Image: NOAA Office of Ocean Exploration and Research, 2015 Hohonu Moana

This sponge could fill a room in your home. The world’s largest, it was found in the depths of the seas near the Northwestern Hawaiian Islands.

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The animal—actually an ancient multicellular organism, without the nervous, digestive or circulatory systems we usually associated with living creatures—is 11 feet long, 6 feet wide and 5 feet tall. It’s over twice the size of the previous largest sponge, which was found near western Canada.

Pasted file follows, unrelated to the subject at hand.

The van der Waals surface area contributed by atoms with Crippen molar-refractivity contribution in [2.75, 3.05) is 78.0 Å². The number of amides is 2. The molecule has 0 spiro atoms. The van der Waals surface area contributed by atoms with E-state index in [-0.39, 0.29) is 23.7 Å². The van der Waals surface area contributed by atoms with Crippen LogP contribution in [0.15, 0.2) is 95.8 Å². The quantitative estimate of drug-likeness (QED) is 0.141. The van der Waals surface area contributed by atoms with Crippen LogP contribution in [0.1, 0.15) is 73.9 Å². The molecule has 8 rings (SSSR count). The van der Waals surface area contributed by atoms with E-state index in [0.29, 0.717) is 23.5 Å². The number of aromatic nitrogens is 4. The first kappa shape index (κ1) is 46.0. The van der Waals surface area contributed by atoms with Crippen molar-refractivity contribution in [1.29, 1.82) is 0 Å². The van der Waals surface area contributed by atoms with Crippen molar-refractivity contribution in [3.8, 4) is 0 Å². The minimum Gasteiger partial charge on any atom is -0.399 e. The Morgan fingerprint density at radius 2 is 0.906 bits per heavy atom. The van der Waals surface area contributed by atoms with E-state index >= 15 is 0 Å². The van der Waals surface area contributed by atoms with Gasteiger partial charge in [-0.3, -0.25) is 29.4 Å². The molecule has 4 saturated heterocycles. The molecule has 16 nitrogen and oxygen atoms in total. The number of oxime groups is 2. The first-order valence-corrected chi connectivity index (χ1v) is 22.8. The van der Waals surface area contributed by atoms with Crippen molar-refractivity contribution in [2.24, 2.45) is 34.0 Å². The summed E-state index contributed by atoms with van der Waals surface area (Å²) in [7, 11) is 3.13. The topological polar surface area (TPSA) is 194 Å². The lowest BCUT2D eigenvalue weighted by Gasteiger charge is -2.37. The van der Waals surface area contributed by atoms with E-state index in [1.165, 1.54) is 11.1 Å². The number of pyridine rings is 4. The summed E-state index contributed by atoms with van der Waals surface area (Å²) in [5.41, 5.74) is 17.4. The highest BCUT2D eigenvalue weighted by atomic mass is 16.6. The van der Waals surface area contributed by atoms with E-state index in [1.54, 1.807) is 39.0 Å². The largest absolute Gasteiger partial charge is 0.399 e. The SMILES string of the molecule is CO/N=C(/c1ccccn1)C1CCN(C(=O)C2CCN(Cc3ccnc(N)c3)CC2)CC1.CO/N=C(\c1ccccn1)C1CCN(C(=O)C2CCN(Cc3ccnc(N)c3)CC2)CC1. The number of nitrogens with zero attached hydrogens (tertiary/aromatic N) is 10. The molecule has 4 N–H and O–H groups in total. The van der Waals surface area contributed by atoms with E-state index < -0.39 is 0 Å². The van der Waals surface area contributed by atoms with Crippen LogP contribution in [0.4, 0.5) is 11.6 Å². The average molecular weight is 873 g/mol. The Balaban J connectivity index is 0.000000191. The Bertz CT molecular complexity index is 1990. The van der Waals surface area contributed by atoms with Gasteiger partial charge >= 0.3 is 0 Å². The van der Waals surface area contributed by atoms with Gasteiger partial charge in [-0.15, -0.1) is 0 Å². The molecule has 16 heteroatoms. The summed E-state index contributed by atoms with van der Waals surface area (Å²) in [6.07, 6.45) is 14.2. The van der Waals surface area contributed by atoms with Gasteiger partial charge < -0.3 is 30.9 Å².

The team that discovered the sponge don’t know how old it is, though the species can live for thousands of years. Given its size, then, its age is certainly to be measured in centuries, if not millennia. It sits about 7,000 feet below the surface of the water.

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Sponges are, admittedly, rather odd animals. They lack most of the structures of typical creatures, and instead rely on water flows to obtain nutrients and oxygen, as well as means of depositing waste. They also serve the selfless role of providing habitats in which other species can live.

In the case of this sponge, it’s somewhat of a metropolis.

[Marine Biodiversity via New Scientist]